- Kathleen Henderson Staudt
- I work as a teacher, poet and spiritual director at a number of institutions in the DC area. My teaching focuses in various ways on writing, poetry, Spirituality and Christian vocation and ministry - especially from the point of view of the laity. I also offer classes and retreats encouraging people to explore their inner lives, engage their creativity and reflect on their beliefs about God, vocation, and how we can discern and pursue new ways to transform our broken world. I enjoy speaking of faith in the secular academy as well as reminding those preparing for ministry in the Church that our primary purpose is to love and serve the world beyond the church's doors. I love helping people to grow in faith and to find their own voices, and I also love encouraging them to use their minds. I see no contradiction between these impulses, believing as I do that faith, reason and creativity work together.
Wednesday, June 11, 2008
Julian of Norwich and World travel
There's a lot to be learned from traveling, both inwardly and outwardly, close to home and abroad -- besides caution about watching out for thieves (see previous post). And there were many insights from the recent traveling in Spain. The week before I had spent some time on retreat and had occasion to reread Julian of Norwich's famous writing about her vision, in which she saw "a small thing, the size of a hazel-nut" which turned out to represent "everything that is". The revelation was that God created, loves, and preserves or "keeps" that "small thing". On retreat, in a place filled with birdsong, green leaves and abundant rain, I was aware of all Creation as held and beloved in this way -- and of God as greater than, and outside of all that is. It's quite different from saying that God is "in things" or "in nature" -- rather it's that we, with all Creation, are held in God's love. To say that God "holds" all that is is also to acknowledge that what we know as the Love of God is beyond anything we can really conceive of or imagine, and yet that sense of being "kept" -- held, preserved -- abides, and connects beyond ourselves.
A transatlantic flight, with people from all over the world, speaking all different languages, is another occasion for reflecting on how we are held in the mystery of God's love, and how big the world is. Crammed together for 8 hours, in a cramped space made as hospitable as possible, we are human together. There is something sweet, endearing, about seeing people trying to get comfortable and sleep for awhile on an airplane, as lights are dimmed and meals are served in an effort to acknowledge some kind of circadian clock. I recognize in myself a very human vulnerability and need, shared with my fellow passengers, as I try to settle down to sleep, even as others are sitting up, watching movies or otherwise trying to distract themselves.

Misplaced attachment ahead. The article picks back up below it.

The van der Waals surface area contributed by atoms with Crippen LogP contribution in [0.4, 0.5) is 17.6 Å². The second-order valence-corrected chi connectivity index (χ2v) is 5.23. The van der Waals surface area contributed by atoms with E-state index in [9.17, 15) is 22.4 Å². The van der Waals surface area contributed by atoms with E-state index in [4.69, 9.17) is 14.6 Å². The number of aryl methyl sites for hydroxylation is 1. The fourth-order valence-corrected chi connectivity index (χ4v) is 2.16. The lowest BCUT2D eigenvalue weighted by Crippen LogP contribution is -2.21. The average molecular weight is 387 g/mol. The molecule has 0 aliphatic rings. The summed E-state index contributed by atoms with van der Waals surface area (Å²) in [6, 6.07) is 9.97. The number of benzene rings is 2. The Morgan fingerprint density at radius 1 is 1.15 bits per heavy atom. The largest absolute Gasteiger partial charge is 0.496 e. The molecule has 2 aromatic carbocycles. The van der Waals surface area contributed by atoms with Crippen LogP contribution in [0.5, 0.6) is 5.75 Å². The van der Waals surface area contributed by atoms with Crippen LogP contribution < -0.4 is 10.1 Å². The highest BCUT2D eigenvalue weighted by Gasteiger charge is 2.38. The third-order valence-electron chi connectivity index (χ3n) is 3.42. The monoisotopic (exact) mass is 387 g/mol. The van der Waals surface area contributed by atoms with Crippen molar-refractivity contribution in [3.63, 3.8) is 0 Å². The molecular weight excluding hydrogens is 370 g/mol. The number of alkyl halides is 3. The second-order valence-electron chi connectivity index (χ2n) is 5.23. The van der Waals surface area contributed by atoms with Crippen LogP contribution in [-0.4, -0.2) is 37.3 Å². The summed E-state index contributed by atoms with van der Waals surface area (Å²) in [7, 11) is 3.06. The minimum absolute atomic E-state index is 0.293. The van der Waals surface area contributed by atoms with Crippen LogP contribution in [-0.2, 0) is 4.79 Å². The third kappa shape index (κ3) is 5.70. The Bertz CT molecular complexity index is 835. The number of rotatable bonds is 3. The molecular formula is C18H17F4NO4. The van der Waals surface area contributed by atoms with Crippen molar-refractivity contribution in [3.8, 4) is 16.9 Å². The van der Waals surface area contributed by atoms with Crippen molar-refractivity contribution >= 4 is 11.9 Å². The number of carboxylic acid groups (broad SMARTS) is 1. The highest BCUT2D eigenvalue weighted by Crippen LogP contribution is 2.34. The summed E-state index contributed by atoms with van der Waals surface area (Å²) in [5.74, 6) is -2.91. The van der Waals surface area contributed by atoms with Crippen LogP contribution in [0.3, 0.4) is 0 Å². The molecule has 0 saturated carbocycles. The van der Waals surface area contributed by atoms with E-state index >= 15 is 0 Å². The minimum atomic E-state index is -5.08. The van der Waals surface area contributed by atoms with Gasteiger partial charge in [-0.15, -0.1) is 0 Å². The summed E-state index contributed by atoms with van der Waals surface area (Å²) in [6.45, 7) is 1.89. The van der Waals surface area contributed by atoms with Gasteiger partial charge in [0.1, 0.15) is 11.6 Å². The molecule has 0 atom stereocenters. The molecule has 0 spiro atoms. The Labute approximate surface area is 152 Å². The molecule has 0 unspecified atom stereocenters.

Then we get to the airport, awake but jet lagged, and are surrounded by activity and new spaces (we flew to Spain via Munich, with a fine view of farmland at the foot of the alps). The world is huge, there are so many people, all headed in different directions (and those I was observing are at the top of the economic order, able to afford this journey). And yet there is more - and we still do not exhaust "all that is," created, preserved and mysteriously loved by a God who is beyond it all, and yet , in Julian's vision, somehow cherishes all.
How far this journey was from anything Julian could have imagined from her cell, or from the simplicity of my retreat, and yet on this journey I saw the implications of her vision in a new way. I am grateful for this!
Here's the full passage from Julian of Norwich
And in this he showed me a little thing, the quantity of a hazel nut , lying in the palm of my hand, as it seemed. And it was as round as any ball. I looked upon it with the eye of my understanding, and thought, 'What may this be?' And it was answered generally thus,'It is all that is made.' I marvelled how it might last, for I thought it might suddenly have fallen to nought for littleness. And I was answered in my understanding: It lasts and ever shall, for God loves it. And so have all things their beginning by the love of God.
In this little thing I saw three properties. The first is that God made it. The second that he loves it. And the third, that God keeps it. But what is this to me? Truly, the Creator, the Keeper, the Lover. For until I am substantially oned to him, I may never have full rest nor true bliss. That is to say, until I be so fastened to him that there is nothing that is made between my God and me.
This little thing that is made, I thought it might have fallen to nought for littleness. Of this we need to have knowledge that it is like to nought, all things that are made. For to love and have God that is unmade.
For this is the cause why we are not at ease in heart and soul, for we seek rest here, in this thing that is so little where there is no rest, and knowing not our God who is all mighty, all wise and all good. For he is true rest. God will be known, and he likes us to rest in him. For all that is beneath him cannot suffice us. And this is the cause why no soul is rested, until it is noughted of all that is made. And when he wills to be noughted for love, to have him who is all, then he is able to receive spiritual rest.